Dozens of people attended a reception Friday for Archie Dunn marking his nine years as Jasper County Sheriff and remembering the change he brought to the office.
Dunn final day as Sheriff was Monday, having lost the Republican primary in August to Carthage Police Capt. Randee Kaiser.
Kaiser went on to win the general election in November and took over as Jasper County Sheriff for the next four years on Tuesday.
Lt. Ron Thomas, who has been with the sheriff’s office through three sheriffs will mark is fourth when Kaiser takes office. Thomas voiced the nervousness and anticipation that people, who work for an elected official who is subject to the whim of voters every four years, feel.
“I know Randee will be a good sheriff, but it does make you nervous with a change like this,” Thomas said. “You never know what the new boss coming in is going to be like, the changes. I’ve seen a lot of changes and I’ve got to pat Archie on the back. He’s done a lot for this county.”
While the past couple of years of Dunn’s administration have been marked with controversy and acrimony with other county officials, some who attended Friday’s reception said Dunn brought good changes to the Sheriff’s office.
“I started with the sheriff’s office 20 years ago and when I started I was making $1,050 a month,” said Major Kelly Stephens, chief deputy sheriff. “By the time you took taxes out of it, it was right around $850 a month is what I was bringing home and at that time it was a family of four, me and my wife and two kids. Pay didn’t change a whole lot throughout those first several years. Sheriff Dunn has been here nine years and he immediately saw the need to try to improve the pay for the employees.”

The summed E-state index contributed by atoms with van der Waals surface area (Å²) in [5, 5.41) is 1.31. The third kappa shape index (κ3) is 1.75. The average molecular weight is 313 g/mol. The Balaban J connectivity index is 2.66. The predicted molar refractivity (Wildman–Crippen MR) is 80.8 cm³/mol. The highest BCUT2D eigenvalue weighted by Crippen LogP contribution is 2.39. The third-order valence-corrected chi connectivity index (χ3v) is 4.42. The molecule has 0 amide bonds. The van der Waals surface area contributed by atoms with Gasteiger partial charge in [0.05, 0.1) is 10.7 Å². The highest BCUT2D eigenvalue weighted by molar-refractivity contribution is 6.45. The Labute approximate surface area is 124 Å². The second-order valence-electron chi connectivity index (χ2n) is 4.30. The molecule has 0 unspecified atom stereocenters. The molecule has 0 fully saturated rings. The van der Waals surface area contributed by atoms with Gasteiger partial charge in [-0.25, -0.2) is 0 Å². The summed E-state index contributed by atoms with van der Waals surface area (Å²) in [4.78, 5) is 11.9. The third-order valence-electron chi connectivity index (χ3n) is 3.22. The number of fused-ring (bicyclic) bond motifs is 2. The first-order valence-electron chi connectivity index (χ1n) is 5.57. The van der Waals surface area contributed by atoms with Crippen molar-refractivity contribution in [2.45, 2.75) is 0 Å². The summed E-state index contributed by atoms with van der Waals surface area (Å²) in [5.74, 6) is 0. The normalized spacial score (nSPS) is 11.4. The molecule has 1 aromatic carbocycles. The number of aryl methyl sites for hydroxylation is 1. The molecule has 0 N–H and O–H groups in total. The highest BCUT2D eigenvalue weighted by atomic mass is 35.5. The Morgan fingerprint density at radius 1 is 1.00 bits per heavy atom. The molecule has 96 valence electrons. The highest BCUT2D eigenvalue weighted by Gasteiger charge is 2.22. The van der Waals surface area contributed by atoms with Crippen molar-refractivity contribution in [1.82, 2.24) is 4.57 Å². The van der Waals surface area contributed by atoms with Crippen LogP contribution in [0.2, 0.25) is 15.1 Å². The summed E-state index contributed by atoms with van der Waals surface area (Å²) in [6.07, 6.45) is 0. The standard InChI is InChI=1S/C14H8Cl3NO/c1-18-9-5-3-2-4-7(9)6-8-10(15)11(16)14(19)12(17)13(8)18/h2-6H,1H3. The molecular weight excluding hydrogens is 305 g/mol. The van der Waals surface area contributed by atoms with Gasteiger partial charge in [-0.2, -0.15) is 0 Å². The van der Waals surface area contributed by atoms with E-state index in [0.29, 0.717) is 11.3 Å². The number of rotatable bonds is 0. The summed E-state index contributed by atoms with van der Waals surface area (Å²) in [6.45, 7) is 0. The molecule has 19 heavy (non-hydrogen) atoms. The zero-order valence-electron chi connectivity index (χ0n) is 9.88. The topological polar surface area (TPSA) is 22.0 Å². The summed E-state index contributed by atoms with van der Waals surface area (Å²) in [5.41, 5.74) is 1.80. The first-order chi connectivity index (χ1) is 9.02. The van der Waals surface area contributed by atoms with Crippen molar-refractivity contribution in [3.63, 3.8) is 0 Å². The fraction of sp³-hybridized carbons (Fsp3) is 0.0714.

Stephens pointed out the changes Dunn brought on after he fought for the passage in 2006 of the quarter-cent law enforcement sales tax.
That tax is anticipated to bring in about $3.2 million for county law enforcement in 2013, according to a proposed county budget.
“I’m forever grateful for him to have the courage to take a stand and go out and promote the law enforcement sales tax and work as hard as he did because with that law enforcement sales tax,” Stephens said. “What that did for me specifically was immediately put more money in my pocket to feed my family, to buy clothes and food and live at a little higher standard than I was used to. The next thing it did was it put more equipment at my availability to do my job as a deputy. Prior to him, all the deputies had to buy their own gun, they had to buy their own utility equipment, they had to buy their own vest.”
Page 2 of 2 - Stephens and Thomas also pointed out that the tax brought on a technological revolution for a department that, prior to 2003, had three or four computers for all its employees.
Now the department sports computers in most cars and an array of information technology available for road deputies, investigators and jailers to control crime in Jasper County.
“If you were here in 2003 you could compare the condition the sheriff’s office was in and what it is now you would understand,” Dunn said. “Right now the Jasper County Sheriff’s office is pretty well known around the state of Missouri as being very proactive and progressive in information technology, information sharing areas. A lot of the programs that are spreading statewide now started right here in Jasper County. We were the first to do a lot of things here with technology and they’re spreading across the state.”
For himself, Dunn said he’s looking forward to some time off and time on his farm outside Carthage.
“I’ve got a lot of things at home to keep me busy,” he said. “I’ve got a 70-acre farm and I love being outside and doing things so I’ll be busy for quite a while. I’m going to miss the family at the sheriff’s office. We’re like one big happy family, I love everyone who works there and that’s pretty important to me and that’s what I’m going to miss the most, the close relationships I have with the employees.”